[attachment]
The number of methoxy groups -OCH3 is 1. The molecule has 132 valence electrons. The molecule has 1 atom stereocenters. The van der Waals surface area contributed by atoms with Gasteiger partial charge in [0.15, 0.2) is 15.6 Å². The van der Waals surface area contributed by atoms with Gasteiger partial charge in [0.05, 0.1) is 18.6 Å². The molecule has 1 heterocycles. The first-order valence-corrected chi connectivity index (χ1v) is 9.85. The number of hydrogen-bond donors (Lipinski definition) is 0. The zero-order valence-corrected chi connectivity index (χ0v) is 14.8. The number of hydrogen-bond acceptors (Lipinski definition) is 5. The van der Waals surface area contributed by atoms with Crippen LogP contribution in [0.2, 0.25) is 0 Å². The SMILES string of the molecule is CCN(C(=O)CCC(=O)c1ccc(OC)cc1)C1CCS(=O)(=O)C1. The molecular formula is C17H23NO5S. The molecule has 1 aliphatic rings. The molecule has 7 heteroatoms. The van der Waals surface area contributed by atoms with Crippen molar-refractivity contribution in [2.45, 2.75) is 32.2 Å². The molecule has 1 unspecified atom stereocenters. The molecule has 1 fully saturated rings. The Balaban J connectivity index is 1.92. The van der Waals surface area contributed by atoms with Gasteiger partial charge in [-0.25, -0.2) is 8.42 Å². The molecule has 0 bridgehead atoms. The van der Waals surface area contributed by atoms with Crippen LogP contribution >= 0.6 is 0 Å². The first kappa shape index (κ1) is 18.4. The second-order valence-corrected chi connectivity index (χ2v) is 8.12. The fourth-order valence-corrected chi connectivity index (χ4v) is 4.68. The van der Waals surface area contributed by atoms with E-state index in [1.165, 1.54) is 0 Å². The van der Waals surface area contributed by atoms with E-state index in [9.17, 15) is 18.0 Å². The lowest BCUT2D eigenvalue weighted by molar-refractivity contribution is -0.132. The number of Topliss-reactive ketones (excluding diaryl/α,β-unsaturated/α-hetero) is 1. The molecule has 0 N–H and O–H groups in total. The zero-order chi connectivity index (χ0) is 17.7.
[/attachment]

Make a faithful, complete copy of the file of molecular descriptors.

The number of methoxy groups -OCH3 is 1. The molecule has 132 valence electrons. The molecule has 1 atom stereocenters. The van der Waals surface area contributed by atoms with Gasteiger partial charge in [0.15, 0.2) is 15.6 Å². The van der Waals surface area contributed by atoms with Gasteiger partial charge in [0.05, 0.1) is 18.6 Å². The molecule has 1 heterocycles. The first-order valence-corrected chi connectivity index (χ1v) is 9.85. The number of hydrogen-bond donors (Lipinski definition) is 0. The zero-order valence-corrected chi connectivity index (χ0v) is 14.8. The number of hydrogen-bond acceptors (Lipinski definition) is 5. The van der Waals surface area contributed by atoms with Crippen LogP contribution in [0.2, 0.25) is 0 Å². The SMILES string of the molecule is CCN(C(=O)CCC(=O)c1ccc(OC)cc1)C1CCS(=O)(=O)C1. The molecular formula is C17H23NO5S. The molecule has 1 aliphatic rings. The molecule has 7 heteroatoms. The van der Waals surface area contributed by atoms with Crippen molar-refractivity contribution in [2.45, 2.75) is 32.2 Å². The molecule has 1 unspecified atom stereocenters. The molecule has 1 fully saturated rings. The Balaban J connectivity index is 1.92. The van der Waals surface area contributed by atoms with Gasteiger partial charge in [-0.25, -0.2) is 8.42 Å². The molecule has 0 bridgehead atoms. The van der Waals surface area contributed by atoms with Crippen LogP contribution >= 0.6 is 0 Å². The first kappa shape index (κ1) is 18.4. The second-order valence-corrected chi connectivity index (χ2v) is 8.12. The fourth-order valence-corrected chi connectivity index (χ4v) is 4.68. The van der Waals surface area contributed by atoms with E-state index in [1.165, 1.54) is 0 Å². The van der Waals surface area contributed by atoms with E-state index in [9.17, 15) is 18.0 Å². The lowest BCUT2D eigenvalue weighted by molar-refractivity contribution is -0.132. The number of Topliss-reactive ketones (excluding diaryl/α,β-unsaturated/α-hetero) is 1. The molecule has 0 N–H and O–H groups in total. The zero-order chi connectivity index (χ0) is 17.7.